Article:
- Each year, approximately ten million Christmas turkeys are eaten in the U.K. and 22 million in the United States.
- Today, wassail is hot apple cider with honey and spices, but the drink came from the Middle Ages, when it was originally made with wine, ale, or hard cider topped with stale bread or beaten eggs. Neighbors would visit on Christmas Eve and drink to each other’s health (ves heill meant “in good health” in Old Norse).
- One can eat more than 7,000 calories at Christmas when you add up the turkey, dressing, mashed and sweet potatoes, other sides, pie, rolls, and drinks.
- Ever wonder about the string on a box of animal crackers? Introduced around Christmas in 1902, the string was intended to be used to hang the cracker boxes on your Christmas tree.
- A “sugar plum” featured in Christmas poems and songs was a type of candy with dried fruit, usually a plum, and spices rolled into a ball and coated with chocolate or hard sugar candy.
- Fruitcakes last a long time intentionally. They were originally baked at the end of harvest and some of the cake was saved to be eaten at the beginning to the harvest the following year as people thought that would bring a good crop. It is the sugar and alcohol combination that helps them last so long.
Christmas Facts About Santa and His Reindeer
- Our image of Santa Claus has some interesting origins. Early pictures of St. Nicolas show him with a stern expression. Santa Claus originally appeared in a newspaper ad. Washington Irving is credited with creating Santa’s flying sleigh in 1819 and cartoonist Thomas Nast began illustrating our current image of Santa in Harper’s Weekly in 1863.
- Historically, St. Nicholas lived in the province of Lycia in the 4th century A.D. The Dutch name for St. Nicholas was Sinterklaas, phonetically changed to “Santa Clause” in the English-speaking world. Other names for this holiday figure include Le Befana in Italy, Dueshka Moroz (“Father Frost”) in Russia, Kriss Kringle in Germany, and Pere Noel in French.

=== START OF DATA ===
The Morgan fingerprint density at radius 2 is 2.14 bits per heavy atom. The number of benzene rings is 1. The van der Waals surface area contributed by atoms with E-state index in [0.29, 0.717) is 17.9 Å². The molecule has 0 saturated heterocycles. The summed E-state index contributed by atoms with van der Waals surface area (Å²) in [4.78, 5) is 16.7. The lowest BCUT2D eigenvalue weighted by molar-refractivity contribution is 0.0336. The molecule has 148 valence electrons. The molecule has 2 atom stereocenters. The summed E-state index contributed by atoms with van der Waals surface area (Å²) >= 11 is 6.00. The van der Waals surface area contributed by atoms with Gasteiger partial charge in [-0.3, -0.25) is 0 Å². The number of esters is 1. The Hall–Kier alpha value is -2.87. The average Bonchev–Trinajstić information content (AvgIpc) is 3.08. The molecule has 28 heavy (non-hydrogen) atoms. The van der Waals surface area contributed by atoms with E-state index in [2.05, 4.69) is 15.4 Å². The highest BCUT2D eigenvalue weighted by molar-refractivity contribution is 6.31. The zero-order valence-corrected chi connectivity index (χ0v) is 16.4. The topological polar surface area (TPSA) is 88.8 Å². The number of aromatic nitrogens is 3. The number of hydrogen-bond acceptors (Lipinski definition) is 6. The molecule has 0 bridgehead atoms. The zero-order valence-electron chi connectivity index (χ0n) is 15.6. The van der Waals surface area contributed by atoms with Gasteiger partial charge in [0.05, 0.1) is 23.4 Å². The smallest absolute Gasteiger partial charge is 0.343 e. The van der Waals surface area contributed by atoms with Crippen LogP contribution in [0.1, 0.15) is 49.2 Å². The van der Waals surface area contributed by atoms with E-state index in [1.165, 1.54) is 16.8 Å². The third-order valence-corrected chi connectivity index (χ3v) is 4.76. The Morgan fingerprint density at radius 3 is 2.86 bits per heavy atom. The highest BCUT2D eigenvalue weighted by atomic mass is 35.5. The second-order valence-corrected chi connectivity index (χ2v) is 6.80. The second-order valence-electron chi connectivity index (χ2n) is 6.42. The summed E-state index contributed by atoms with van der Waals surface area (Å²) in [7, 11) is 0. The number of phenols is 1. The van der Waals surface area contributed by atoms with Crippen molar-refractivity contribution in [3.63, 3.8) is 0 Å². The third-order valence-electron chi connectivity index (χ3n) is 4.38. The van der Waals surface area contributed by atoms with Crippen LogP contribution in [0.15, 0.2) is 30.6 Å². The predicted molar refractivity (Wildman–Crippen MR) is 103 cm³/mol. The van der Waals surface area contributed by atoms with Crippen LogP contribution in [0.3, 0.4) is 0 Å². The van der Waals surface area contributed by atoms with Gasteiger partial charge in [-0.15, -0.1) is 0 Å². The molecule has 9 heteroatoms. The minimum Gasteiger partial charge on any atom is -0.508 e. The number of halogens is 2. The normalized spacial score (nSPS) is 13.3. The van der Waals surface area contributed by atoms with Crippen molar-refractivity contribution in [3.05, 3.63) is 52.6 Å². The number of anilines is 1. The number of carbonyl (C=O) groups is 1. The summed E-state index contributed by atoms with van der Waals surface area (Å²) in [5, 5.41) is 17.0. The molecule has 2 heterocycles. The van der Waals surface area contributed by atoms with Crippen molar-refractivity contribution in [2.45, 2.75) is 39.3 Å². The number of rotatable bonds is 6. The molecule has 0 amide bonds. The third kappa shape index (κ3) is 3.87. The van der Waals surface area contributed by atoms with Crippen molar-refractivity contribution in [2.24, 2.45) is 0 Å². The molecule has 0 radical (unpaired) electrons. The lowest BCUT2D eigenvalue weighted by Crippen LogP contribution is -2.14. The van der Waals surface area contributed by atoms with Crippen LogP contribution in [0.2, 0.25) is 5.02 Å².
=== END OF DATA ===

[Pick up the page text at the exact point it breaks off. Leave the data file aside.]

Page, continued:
- Rudolph the Reindeer was created by the U.S. department store Montgomery Ward to get children to buy Christmas coloring books, however, his nose was not red as they did not want him to appear as a chronic alcoholic.
- Clement Moore’s poem “Twas the Night Before Christmas” introduced Santa’s eight reindeer named Dasher, Dancer, Prancer, Vixen, Comet, and Cupid, plus Duner and Blixem (German words for thunder and lightning which later evolved into Donner and Blitzen). Although most of the names sound male, they were probably female, as male reindeer shed antlers in winter.
- Leaving food for Santa originated with Norse children, who left food out for Odin’s eight-legged horse Sleipnir. Dutch children left food in their wooden shoes for St. Nicholas’ horse, although historically there is no mention of St. Nick having a horse. Now, American children leave cookies and milk for Santa. Other children around the world leave hay, carrots, and water for Santa’s reindeer.
Facts About Christmas Songs, Books, and Movies
- “Jingle Bells,” originally called “One Horse Open Sleigh,” was composed in Massachusetts by James Pierpont as a Thanksgiving song and was the first song sung on December 15, 1965 by astronauts Tom Stafford and Wally Schirra while they were in space.
- All of the items in the song “The Twelve Days of Christmas” total 354 gifts.
- Brenda Lee was only thirteen years old when she recorded “Rockin’ Around the Christmas Tree” in 1958.
- Charles Dickens’s A Christmas Carol was written in six weeks. On the internet, IMDB lists 202 various A Christmas Carol film adaptations, including films with non-traditional stories.
- In Dublin in 1742 the Christmas oratorio, The Messiah, by George Frederick Handle was first performed.